Shikoku: Iya Valley, vine bridge, onsen and McDonald

Iya valley is situated in the centre of Shikoku Island, South of a Japan.

This was the first day I took the drivers seat and explored. It was slightly scary as it was a sensitive automatic car.

Iya Valley is a place, with staggeringly steep gorges and thick mountain forests. We were winding ourselves around narrow cliff-hanging roads while the icy blue water of the Yoshino-gawa shoots along the valley floors. At the top of the valley as we were driving, we saw monkeys running around, trying to hide in the trees when we got close to them. It was a surprising but incredible experience. I have to say while driving, it did feel slightly dangerous, as some of the paths were so sharp and narrow with no barrier that I thought we could fall to our death.

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Entering Oboke village, the clear, clean water flowed violently down stream creating rapids. It was a magnificent sight. One aspect Iya Valley is famous for it their vine bridges, which have been known for being notoriously difficult. They were formed by tying together wild vines over the deep gorges to create a wobbly bridge. I loved this experience as I am a slight adrenaline junkie. The view from this bridge was just breath-taking. While viewing one of the nearby waterfalls, I decided to immerse myself into the water fully-clothed. It was so much fun.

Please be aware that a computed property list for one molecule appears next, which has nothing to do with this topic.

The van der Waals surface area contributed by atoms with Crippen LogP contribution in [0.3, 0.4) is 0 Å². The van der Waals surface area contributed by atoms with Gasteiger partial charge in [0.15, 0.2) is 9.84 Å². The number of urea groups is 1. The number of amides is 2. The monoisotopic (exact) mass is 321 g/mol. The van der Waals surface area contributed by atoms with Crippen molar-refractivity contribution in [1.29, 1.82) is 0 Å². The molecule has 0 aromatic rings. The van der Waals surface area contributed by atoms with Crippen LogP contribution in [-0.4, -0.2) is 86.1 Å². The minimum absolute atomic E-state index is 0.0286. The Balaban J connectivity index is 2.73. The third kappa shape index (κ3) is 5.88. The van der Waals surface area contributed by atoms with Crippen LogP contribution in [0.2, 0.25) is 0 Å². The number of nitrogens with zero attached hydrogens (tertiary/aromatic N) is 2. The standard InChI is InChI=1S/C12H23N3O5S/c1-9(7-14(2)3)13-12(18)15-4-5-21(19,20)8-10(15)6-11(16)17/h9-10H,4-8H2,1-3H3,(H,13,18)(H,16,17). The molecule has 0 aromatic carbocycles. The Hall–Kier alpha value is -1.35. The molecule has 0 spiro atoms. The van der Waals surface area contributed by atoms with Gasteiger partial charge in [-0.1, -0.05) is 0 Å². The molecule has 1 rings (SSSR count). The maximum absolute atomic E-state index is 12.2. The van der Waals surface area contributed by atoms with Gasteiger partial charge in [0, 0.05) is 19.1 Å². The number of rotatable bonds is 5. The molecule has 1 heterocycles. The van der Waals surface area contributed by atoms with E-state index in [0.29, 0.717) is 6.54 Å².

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After we decided to experience a traditional Japanese onsen, which is a hot spring bath. They are ver similar to a spa but you are expected to be naked completely. The baths are split into males and females but it is weird to see naked Japanese women with everything hanging out. It is an experience that needs to be done in a Japan to get immersed into the culture. The onsen we went in had an outdoor bath with clean water stream down, a large hot indoor jucuzzi pool, a small freezing bath, a scented bath, a powerful spray machine and a sauna with mats and TV. It was absolutely lush. The funniest thing was that we were not planning on going so we didn’t have a town but there were small, long towels to sort of cover yourself up. When getting out, there are stools in front of mirrors with individual showers to clean yourself before leaving. What an experience!

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In the evening, we thought you can’t really go to a different country and not taste McDonald. As they are literally everywhere, it isn’t hard to find one. The menu has some of the same product as well as different ones. I had a prawn fillet sandwich meal with cold tea and some fishy, vegetable, spongy nuggets. The meal didn’t make me feel gross like after an English McDonald. The chips were less fatty but more salty. It was good.

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